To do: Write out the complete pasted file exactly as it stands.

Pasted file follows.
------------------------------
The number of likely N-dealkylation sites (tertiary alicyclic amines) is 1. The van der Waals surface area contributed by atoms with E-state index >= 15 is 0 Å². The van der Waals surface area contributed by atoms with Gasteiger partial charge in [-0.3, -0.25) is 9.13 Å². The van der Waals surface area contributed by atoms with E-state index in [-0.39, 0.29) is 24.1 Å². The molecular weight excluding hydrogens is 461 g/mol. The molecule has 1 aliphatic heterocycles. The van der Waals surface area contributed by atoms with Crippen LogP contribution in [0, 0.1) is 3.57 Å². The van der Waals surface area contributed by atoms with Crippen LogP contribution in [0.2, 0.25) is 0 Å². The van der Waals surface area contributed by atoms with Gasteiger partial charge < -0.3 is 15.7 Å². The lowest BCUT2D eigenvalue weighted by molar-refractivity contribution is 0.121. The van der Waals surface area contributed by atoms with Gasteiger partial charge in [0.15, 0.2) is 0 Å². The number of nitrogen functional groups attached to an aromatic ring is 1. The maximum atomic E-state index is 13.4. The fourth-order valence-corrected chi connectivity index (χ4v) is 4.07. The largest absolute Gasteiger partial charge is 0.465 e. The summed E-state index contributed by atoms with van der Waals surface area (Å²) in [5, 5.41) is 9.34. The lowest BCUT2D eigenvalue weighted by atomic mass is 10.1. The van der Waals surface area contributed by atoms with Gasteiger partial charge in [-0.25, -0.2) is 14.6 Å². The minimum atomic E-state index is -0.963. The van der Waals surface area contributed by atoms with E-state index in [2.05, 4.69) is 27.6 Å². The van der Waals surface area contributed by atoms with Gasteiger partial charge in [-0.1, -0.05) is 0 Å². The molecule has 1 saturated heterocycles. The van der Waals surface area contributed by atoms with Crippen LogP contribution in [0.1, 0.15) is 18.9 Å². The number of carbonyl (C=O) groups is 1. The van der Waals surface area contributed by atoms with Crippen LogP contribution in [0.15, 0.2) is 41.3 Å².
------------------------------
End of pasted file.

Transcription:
The number of likely N-dealkylation sites (tertiary alicyclic amines) is 1. The van der Waals surface area contributed by atoms with E-state index >= 15 is 0 Å². The van der Waals surface area contributed by atoms with Gasteiger partial charge in [-0.3, -0.25) is 9.13 Å². The van der Waals surface area contributed by atoms with E-state index in [-0.39, 0.29) is 24.1 Å². The molecular weight excluding hydrogens is 461 g/mol. The molecule has 1 aliphatic heterocycles. The van der Waals surface area contributed by atoms with Crippen LogP contribution in [0, 0.1) is 3.57 Å². The van der Waals surface area contributed by atoms with Crippen LogP contribution in [0.2, 0.25) is 0 Å². The van der Waals surface area contributed by atoms with Gasteiger partial charge < -0.3 is 15.7 Å². The lowest BCUT2D eigenvalue weighted by molar-refractivity contribution is 0.121. The van der Waals surface area contributed by atoms with Gasteiger partial charge in [0.15, 0.2) is 0 Å². The number of nitrogen functional groups attached to an aromatic ring is 1. The maximum atomic E-state index is 13.4. The fourth-order valence-corrected chi connectivity index (χ4v) is 4.07. The largest absolute Gasteiger partial charge is 0.465 e. The summed E-state index contributed by atoms with van der Waals surface area (Å²) in [5, 5.41) is 9.34. The lowest BCUT2D eigenvalue weighted by atomic mass is 10.1. The van der Waals surface area contributed by atoms with Gasteiger partial charge in [-0.25, -0.2) is 14.6 Å². The minimum atomic E-state index is -0.963. The van der Waals surface area contributed by atoms with E-state index in [2.05, 4.69) is 27.6 Å². The van der Waals surface area contributed by atoms with Gasteiger partial charge in [-0.1, -0.05) is 0 Å². The molecule has 1 saturated heterocycles. The van der Waals surface area contributed by atoms with Crippen LogP contribution in [0.1, 0.15) is 18.9 Å². The number of carbonyl (C=O) groups is 1. The van der Waals surface area contributed by atoms with Crippen LogP contribution in [0.15, 0.2) is 41.3 Å².